Lancet publishes minimum pricing research

24 March, 2010

A 50p-a-unit minimum price on alcohol would result in around 2,900 fewer premature deaths a year in England, according to research by Sheffield University published this week in The Lancet.

The benefits would be felt within 10 years of implementation, researchers claim. They also believe there would be 41,000 fewer cases of chronic illness and 8,000 fewer injuries.

There would be 92,000 fewer hospital admissions, saving the health service £270 million a year.

The researchers believe the 50p minimum price would add an extra £163 a year to the bills of harmful drinkers and only £12 to moderate drinkers.

The authors concluded: "General price increases are effective for reduction of consumption, healthcare costs, and health-related quality of life losses in all population subgroups.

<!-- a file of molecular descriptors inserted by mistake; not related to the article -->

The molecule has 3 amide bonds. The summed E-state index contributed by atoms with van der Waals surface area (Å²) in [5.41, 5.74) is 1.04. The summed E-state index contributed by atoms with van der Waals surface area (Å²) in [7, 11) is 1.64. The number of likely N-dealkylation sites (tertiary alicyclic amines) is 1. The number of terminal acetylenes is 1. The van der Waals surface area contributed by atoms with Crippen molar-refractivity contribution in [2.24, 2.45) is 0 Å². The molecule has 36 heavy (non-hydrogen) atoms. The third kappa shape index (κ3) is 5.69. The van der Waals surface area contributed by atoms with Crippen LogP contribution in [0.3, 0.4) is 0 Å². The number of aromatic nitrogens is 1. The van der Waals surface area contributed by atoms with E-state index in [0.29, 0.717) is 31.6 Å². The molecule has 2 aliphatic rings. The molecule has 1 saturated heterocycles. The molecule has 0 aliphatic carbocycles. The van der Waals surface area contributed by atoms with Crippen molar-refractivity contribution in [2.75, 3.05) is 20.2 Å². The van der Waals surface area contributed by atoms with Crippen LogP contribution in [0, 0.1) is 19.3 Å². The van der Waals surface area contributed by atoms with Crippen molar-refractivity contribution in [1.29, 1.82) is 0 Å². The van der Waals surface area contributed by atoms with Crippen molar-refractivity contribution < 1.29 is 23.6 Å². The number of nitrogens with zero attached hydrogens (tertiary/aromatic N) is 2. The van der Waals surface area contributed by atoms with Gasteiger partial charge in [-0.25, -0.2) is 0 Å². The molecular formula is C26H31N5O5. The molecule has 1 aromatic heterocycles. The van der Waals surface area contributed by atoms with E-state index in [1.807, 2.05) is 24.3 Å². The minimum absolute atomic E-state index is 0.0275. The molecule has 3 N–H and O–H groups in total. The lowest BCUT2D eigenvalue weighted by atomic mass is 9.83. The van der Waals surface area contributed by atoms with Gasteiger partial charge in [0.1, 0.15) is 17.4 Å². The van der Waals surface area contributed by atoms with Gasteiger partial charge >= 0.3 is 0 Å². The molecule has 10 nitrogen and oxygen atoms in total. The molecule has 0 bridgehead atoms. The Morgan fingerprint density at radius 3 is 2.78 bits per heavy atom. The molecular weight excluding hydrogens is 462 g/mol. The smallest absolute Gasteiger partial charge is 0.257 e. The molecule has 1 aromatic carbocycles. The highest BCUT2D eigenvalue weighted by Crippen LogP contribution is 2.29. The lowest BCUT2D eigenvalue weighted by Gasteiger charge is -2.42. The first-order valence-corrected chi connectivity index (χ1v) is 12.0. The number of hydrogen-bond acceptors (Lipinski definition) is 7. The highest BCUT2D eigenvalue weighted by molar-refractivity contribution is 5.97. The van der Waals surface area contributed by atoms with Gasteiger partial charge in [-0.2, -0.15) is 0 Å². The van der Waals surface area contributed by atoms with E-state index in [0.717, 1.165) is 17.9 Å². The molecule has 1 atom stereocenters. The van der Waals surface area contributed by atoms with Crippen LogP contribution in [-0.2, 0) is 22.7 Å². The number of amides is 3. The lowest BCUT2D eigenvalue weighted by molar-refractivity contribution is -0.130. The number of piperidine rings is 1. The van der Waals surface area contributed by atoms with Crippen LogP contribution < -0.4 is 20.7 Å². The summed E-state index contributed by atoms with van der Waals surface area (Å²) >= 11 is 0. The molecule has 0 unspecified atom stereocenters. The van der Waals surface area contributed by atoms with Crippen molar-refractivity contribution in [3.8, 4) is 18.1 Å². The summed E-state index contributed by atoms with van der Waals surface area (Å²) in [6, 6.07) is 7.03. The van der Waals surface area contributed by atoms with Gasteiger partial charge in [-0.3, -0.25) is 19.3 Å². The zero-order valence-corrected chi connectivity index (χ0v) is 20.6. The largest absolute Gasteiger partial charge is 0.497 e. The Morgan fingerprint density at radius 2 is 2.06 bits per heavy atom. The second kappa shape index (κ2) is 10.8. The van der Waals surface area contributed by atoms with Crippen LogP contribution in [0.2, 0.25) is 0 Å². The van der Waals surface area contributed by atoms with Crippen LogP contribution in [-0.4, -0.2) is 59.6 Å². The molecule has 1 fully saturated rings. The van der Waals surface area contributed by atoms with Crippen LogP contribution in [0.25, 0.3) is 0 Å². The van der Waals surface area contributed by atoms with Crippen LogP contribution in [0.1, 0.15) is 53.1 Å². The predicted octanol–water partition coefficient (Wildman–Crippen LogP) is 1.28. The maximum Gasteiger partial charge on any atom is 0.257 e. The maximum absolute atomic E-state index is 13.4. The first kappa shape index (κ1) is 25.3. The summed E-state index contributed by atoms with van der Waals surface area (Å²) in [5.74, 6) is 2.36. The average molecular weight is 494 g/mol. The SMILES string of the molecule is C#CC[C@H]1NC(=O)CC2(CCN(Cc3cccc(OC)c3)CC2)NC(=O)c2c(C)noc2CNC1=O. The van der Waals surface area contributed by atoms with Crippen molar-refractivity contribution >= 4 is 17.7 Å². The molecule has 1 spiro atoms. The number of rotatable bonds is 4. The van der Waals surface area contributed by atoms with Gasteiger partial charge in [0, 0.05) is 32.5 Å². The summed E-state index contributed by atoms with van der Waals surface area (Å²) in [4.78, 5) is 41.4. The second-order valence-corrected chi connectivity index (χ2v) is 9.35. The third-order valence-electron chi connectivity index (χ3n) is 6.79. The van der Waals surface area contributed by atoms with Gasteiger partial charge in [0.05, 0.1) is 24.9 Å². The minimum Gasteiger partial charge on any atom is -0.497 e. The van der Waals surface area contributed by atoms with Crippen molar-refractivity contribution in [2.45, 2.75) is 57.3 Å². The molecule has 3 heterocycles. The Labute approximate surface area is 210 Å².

“Minimum pricing policies can maintain this level of effectiveness for harmful drinkers while reducing effects on consumer spending for moderate drinkers.

“Total bans of supermarket and off-licence discounting are effective but banning only large discounts has little effect.”

Trade bodies such as the WSTA remain opposed to plans for minimum pricing in Scotland, arguing the system is unworkable, legally dubious and not the right way to deal with problem drinking.




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I would like to think my outlook on things is generally optimistic. Perhaps that’s a natural consequence of working with something designed to give pleasure. But recently it has become increasingly difficult to ignore a creeping sense of negativity pervading the British wine trade.

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